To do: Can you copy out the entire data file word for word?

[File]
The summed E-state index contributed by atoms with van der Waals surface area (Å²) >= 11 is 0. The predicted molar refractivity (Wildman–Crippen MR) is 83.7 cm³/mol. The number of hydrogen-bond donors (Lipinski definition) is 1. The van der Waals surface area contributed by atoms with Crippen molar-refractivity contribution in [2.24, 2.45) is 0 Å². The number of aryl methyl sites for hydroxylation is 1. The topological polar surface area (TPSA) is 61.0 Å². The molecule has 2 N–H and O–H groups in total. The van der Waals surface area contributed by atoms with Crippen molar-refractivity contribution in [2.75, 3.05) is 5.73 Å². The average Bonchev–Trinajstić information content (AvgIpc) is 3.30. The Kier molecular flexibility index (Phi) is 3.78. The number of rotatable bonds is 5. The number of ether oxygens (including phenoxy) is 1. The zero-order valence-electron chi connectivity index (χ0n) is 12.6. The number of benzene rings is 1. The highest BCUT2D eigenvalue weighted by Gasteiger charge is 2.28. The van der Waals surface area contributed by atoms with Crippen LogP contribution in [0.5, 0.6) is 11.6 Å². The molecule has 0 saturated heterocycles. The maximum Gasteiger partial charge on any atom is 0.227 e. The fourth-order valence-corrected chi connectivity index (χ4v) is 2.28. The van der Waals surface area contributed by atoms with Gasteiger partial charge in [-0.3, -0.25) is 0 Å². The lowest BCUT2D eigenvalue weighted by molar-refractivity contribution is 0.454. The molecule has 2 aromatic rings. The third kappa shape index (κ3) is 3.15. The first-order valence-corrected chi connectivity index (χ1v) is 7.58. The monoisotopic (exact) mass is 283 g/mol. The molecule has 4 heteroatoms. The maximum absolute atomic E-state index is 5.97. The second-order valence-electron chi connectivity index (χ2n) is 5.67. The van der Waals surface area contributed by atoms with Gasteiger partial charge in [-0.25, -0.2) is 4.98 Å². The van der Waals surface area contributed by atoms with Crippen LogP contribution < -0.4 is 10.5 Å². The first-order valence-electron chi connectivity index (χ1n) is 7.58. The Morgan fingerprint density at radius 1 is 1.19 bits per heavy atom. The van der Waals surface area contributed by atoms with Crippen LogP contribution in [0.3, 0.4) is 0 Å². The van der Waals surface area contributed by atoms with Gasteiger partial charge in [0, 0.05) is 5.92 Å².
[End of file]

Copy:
The summed E-state index contributed by atoms with van der Waals surface area (Å²) >= 11 is 0. The predicted molar refractivity (Wildman–Crippen MR) is 83.7 cm³/mol. The number of hydrogen-bond donors (Lipinski definition) is 1. The van der Waals surface area contributed by atoms with Crippen molar-refractivity contribution in [2.24, 2.45) is 0 Å². The number of aryl methyl sites for hydroxylation is 1. The topological polar surface area (TPSA) is 61.0 Å². The molecule has 2 N–H and O–H groups in total. The van der Waals surface area contributed by atoms with Crippen molar-refractivity contribution in [2.75, 3.05) is 5.73 Å². The average Bonchev–Trinajstić information content (AvgIpc) is 3.30. The Kier molecular flexibility index (Phi) is 3.78. The number of rotatable bonds is 5. The number of ether oxygens (including phenoxy) is 1. The zero-order valence-electron chi connectivity index (χ0n) is 12.6. The number of benzene rings is 1. The highest BCUT2D eigenvalue weighted by Gasteiger charge is 2.28. The van der Waals surface area contributed by atoms with Crippen LogP contribution in [0.5, 0.6) is 11.6 Å². The molecule has 0 saturated heterocycles. The maximum Gasteiger partial charge on any atom is 0.227 e. The fourth-order valence-corrected chi connectivity index (χ4v) is 2.28. The van der Waals surface area contributed by atoms with Gasteiger partial charge in [-0.3, -0.25) is 0 Å². The lowest BCUT2D eigenvalue weighted by molar-refractivity contribution is 0.454. The molecule has 2 aromatic rings. The third kappa shape index (κ3) is 3.15. The first-order valence-corrected chi connectivity index (χ1v) is 7.58. The monoisotopic (exact) mass is 283 g/mol. The molecule has 4 heteroatoms. The maximum absolute atomic E-state index is 5.97. The second-order valence-electron chi connectivity index (χ2n) is 5.67. The van der Waals surface area contributed by atoms with Gasteiger partial charge in [-0.25, -0.2) is 4.98 Å². The van der Waals surface area contributed by atoms with Crippen LogP contribution < -0.4 is 10.5 Å². The first-order valence-electron chi connectivity index (χ1n) is 7.58. The Morgan fingerprint density at radius 1 is 1.19 bits per heavy atom. The van der Waals surface area contributed by atoms with Crippen LogP contribution in [0.3, 0.4) is 0 Å². The van der Waals surface area contributed by atoms with Gasteiger partial charge in [0, 0.05) is 5.92 Å².